94 THE EGYPTIAN PBOBLEM CHAP.
which we were already conceding to the Boers of the Transvaal who had only recently stood up in arms against us ? To fortify passionate appeals of that sort, Western education always provides the East with abundant arguments drawn from our own history and literature, and the usual reply, however well founded, that the East is not yet ripe for the boons for which it clamours, is too deeply wounding to its susceptibilities and self-confidence to be accepted as -adequate. Oriental impatience to assimilate the lessons of political independence which it learns from the West is seldom accompanied by a similar impatience to emancipate itself from the self-imposed trammels of social conditions and domestic institutions and religious beliefs far more fundamentally incompatible with Western ideas of liberty and progress. On the contrary, appeals based upon the right to enjoy the full benefits of admission to the higher plane of Western civilisation very often coincide with a parallel movement to conjure up memories of a more or less mythical past in order to rehabilitate Eastern civilisation and exalt it as at least potentially superior to the vaunted civilisation which has given the West for the time being a dominant position in the world.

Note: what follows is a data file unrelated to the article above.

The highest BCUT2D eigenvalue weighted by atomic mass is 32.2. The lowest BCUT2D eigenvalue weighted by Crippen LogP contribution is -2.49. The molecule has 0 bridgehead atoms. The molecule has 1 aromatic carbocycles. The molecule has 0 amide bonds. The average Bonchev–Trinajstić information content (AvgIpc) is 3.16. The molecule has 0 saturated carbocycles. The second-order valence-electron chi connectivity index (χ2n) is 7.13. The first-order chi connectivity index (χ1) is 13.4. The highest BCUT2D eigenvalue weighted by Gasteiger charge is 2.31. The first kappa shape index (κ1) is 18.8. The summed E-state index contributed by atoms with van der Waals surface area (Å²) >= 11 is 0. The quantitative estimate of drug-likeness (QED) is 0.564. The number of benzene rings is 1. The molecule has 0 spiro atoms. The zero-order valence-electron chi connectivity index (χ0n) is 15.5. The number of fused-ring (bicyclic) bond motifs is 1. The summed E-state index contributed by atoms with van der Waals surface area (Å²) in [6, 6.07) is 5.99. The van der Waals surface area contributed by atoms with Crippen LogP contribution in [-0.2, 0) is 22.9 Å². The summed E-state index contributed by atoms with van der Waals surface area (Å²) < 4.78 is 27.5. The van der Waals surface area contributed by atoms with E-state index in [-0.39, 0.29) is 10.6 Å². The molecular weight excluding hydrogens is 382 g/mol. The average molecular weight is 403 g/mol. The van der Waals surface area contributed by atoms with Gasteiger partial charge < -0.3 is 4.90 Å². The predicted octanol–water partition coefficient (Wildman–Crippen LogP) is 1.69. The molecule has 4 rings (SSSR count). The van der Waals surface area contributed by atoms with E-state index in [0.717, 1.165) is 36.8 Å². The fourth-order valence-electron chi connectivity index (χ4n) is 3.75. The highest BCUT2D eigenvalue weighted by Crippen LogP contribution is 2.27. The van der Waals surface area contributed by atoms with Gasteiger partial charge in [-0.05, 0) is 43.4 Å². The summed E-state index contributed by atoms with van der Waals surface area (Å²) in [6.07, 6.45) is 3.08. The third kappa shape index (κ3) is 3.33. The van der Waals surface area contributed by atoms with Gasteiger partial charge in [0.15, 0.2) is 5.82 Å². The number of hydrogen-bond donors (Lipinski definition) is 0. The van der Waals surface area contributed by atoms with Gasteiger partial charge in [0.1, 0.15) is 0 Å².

This curiously illogical attitude was very marked amongst some of the most influential leaders of young Egyptian Nationalism. The new Nationalist movement claimed to be merely a revival of the movement which had actually originated in the fertile brain of the Khedive Ismail as a last desperate attempt to evade interference by the Powers with his methods of criminal profligacy, and had been afterwards developed by Arabi and directed by him in the first instance against the ascendancy in the Egyptian army and bureaucracy of the old Turkish caste, with the ruling Khedivial house as its foremost representative. The Nationalist movement of Arabi's time ultimately assumed to some extent a racial and religious character, anti-foreign and anti-Christian. But it never ceased to hate and distrust the Turk, even whenn enabled Egypt to offer to any further encroachments by Turkey and by the other Powers on Egyptian rights had to that extent strengthened her position as a separate, though still * good sense to set the example, became reconciled to it, and by the year 1906 Mixed Municipal Commissions, on which Egyptians and foreigners sat together, had been established in Mansourah and five other important s towns, the Central Government merely making certain